The fact that SDNY also investigated and convicted the President’s personal lawyer Michael Cohen and is currently looking into Giuliani’s financial and business affairs immediately raised the suspicion of conflicts of interests and political interference as well as new scrutiny over Barr’s conduct and motivations. Adding to the intrigue is that Giuliani was the top federal prosecutor in New York during the 1980s.
The New York federal prosecutor’s office is also working on a number of cases to which it was referred by Mueller when he wrapped up his investigation into whether the Trump campaign knowingly cooperated with Russia’s election interference operation. It named the President as “Individual-1” in its case against Cohen saying he directed campaign finance offenses related to the paying of hush money to several women who said they had affairs with Trump.
The attempted firing of Berman ignited another conflagration in Washington with House Judiciary Committee Chairman Jerry Nadler, a New York Democrat, immediately announcing a hearing for Wednesday and inviting Berman to testify.
“America is right to expect the worst of Bill Barr, who has repeatedly interfered in criminal investigations on Trump’s behalf,” Nadler said in a statement.
CNN legal analyst Laura Coates said late Friday that if it looked as though Barr was facilitating actions that would “undermine the expedience … or going forward of any cases it adds another log to the fire for people burning about their problems with this attorney general and his inability to boost or really contribute to morale and career prosecutors’ ability to do their job.”
Berman refuses to go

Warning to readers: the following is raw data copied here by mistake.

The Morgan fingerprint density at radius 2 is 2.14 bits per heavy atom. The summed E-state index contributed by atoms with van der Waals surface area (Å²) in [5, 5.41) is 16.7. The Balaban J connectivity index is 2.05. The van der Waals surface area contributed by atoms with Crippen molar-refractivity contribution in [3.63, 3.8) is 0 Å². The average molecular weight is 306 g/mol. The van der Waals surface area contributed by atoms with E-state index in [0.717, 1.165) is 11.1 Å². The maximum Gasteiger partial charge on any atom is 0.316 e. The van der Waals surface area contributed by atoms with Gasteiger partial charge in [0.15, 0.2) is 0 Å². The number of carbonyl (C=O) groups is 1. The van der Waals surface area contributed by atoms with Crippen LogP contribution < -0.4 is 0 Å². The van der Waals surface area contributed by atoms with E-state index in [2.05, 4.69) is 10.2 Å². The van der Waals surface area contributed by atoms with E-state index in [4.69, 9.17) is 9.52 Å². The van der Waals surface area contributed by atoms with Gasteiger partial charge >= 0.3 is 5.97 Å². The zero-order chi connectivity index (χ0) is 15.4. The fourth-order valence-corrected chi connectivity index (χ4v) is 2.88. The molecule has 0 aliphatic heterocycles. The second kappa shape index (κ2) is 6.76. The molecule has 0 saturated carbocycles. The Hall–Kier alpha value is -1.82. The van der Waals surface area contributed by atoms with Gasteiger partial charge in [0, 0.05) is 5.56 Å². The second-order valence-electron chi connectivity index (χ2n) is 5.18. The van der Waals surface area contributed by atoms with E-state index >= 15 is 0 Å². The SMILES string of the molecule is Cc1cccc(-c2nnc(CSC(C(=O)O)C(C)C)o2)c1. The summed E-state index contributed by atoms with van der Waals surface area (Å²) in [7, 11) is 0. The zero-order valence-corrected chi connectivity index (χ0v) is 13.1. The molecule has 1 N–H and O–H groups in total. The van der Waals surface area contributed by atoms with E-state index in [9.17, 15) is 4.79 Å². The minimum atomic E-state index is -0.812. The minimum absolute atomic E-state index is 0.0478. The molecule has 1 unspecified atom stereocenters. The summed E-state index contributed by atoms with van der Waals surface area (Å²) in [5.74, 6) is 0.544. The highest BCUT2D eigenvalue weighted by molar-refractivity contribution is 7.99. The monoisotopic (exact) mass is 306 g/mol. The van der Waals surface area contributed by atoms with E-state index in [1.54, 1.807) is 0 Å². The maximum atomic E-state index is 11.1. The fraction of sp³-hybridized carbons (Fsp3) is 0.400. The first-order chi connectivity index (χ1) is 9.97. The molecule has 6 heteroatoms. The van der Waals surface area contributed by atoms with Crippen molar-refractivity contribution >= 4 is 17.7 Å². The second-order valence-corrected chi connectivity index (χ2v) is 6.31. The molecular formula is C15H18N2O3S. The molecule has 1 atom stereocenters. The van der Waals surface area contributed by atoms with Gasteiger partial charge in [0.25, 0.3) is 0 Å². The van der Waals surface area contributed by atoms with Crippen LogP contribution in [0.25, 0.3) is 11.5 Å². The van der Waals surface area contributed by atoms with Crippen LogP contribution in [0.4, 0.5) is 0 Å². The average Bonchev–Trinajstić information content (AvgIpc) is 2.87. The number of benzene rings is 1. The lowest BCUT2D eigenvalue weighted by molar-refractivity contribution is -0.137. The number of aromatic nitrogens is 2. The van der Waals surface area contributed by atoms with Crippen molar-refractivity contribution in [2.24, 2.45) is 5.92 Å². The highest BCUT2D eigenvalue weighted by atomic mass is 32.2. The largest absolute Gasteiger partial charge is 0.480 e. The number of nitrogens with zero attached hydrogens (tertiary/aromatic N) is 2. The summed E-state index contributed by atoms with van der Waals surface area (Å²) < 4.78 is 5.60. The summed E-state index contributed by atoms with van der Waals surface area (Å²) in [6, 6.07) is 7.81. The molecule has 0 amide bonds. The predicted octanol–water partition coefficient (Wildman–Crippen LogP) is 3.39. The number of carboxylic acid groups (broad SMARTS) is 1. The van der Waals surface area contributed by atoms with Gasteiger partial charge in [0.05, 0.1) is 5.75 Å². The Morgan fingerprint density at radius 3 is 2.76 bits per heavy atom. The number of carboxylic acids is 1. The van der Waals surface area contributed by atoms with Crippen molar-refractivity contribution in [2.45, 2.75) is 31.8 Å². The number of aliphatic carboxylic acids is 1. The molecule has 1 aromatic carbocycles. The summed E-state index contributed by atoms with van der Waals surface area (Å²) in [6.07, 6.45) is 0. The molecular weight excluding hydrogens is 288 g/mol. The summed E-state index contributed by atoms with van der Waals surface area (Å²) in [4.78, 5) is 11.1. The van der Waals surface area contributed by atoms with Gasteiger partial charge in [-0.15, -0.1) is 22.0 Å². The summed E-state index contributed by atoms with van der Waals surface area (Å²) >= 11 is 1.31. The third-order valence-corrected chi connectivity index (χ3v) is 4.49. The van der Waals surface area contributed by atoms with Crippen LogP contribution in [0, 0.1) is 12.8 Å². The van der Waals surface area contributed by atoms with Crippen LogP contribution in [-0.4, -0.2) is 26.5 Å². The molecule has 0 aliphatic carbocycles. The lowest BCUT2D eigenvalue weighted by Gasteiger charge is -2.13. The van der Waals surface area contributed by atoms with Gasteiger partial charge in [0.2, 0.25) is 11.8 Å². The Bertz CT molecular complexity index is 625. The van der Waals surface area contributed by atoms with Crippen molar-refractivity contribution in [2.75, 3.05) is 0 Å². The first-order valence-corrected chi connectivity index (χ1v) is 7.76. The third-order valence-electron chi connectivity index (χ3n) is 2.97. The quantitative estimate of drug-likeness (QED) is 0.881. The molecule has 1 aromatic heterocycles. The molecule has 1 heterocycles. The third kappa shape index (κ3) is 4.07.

An already massive confrontation exploded further when Berman, in a stunning move, issued his own late-night statement rebuking Barr over his decision to oust him and refusing to go, arguing that since he was technically appointed by a panel of judges on an acting basis in 2018, Barr has no power to force him out and that he would continue to serve.
“I learned in a press release from the Attorney General tonight that I was ‘stepping down’ as United States Attorney. I have not resigned, and have no intention of resigning, my position, to which I was appointed by the Judges of the United States District Court for the Southern District of New York,” Berman said.
“I will step down when a presidentially appointed nominee is confirmed by the Senate. Until then, our investigations will move forward without delay or interruption,” he said. The chances of a new US Attorney for the Southern District of New York being confirmed much before the election seem slim and there is the possibility of legal battles over Berman’s tenure.
CNN legal analyst Paul Callan said: “I think the President is going to have a great deal of difficulty in forcing Mr. Berman out of office because he came in under strange circumstances.”
Berman’s reference to those investigations immediately posed the question of whether he was speaking specifically about the general work of his department or to any cases that might interest Barr and Trump specifically.
His defiance left next steps unclear but at the very least spoke to the remarkable chaos unleashed in the Justice Department under Trump which has intensified ever since Barr took over.
CNN has reported rising tensions between Washington and Berman’s office, including over some cases including the indictment of Turkish bank Halkbank. In his new book, former national security adviser John Bolton said that Trump told the Turkish strongman he would take “care of things” when he had replaced the prosecutors in New York with his own people. The Justice Department and Berman did, however, bring a case against the Turkish bank in October 2019.
The administration discussed replacing Berman with Ed O’Callaghan, a senior official last fall but the move was put on hold after prosecutor’s indicted Guiliani’s associates Lev Parnas and Igor Fruman, sources said.